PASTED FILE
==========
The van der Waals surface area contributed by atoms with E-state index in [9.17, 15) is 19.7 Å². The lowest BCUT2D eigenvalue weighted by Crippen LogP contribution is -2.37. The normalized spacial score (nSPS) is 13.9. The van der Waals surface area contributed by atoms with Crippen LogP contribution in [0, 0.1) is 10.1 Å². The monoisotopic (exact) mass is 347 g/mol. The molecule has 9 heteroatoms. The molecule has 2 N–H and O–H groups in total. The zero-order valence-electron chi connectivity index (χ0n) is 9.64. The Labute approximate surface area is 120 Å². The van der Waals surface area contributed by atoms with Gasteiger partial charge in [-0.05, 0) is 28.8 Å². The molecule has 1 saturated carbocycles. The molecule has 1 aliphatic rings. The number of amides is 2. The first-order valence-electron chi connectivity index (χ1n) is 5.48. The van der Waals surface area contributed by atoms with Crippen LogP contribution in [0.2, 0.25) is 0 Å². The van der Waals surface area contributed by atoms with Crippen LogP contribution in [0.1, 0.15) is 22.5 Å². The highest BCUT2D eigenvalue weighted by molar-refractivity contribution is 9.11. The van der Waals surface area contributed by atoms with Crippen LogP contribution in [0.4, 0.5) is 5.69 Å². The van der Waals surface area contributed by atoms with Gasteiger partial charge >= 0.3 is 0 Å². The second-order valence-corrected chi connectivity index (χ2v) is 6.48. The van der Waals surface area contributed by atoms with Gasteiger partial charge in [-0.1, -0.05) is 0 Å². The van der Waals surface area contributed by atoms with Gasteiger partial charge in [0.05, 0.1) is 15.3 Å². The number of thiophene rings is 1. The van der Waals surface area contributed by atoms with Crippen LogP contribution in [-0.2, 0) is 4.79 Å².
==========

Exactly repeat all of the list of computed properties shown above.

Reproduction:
The van der Waals surface area contributed by atoms with E-state index in [9.17, 15) is 19.7 Å². The lowest BCUT2D eigenvalue weighted by Crippen LogP contribution is -2.37. The normalized spacial score (nSPS) is 13.9. The van der Waals surface area contributed by atoms with Crippen LogP contribution in [0, 0.1) is 10.1 Å². The monoisotopic (exact) mass is 347 g/mol. The molecule has 9 heteroatoms. The molecule has 2 N–H and O–H groups in total. The zero-order valence-electron chi connectivity index (χ0n) is 9.64. The Labute approximate surface area is 120 Å². The van der Waals surface area contributed by atoms with Gasteiger partial charge in [-0.05, 0) is 28.8 Å². The molecule has 1 saturated carbocycles. The molecule has 1 aliphatic rings. The number of amides is 2. The first-order valence-electron chi connectivity index (χ1n) is 5.48. The van der Waals surface area contributed by atoms with Crippen LogP contribution in [0.2, 0.25) is 0 Å². The van der Waals surface area contributed by atoms with Crippen LogP contribution in [0.1, 0.15) is 22.5 Å². The highest BCUT2D eigenvalue weighted by molar-refractivity contribution is 9.11. The van der Waals surface area contributed by atoms with Crippen LogP contribution in [0.4, 0.5) is 5.69 Å². The van der Waals surface area contributed by atoms with Gasteiger partial charge >= 0.3 is 0 Å². The second-order valence-corrected chi connectivity index (χ2v) is 6.48. The van der Waals surface area contributed by atoms with Gasteiger partial charge in [-0.1, -0.05) is 0 Å². The van der Waals surface area contributed by atoms with Gasteiger partial charge in [0.05, 0.1) is 15.3 Å². The number of thiophene rings is 1. The van der Waals surface area contributed by atoms with Crippen LogP contribution in [-0.2, 0) is 4.79 Å².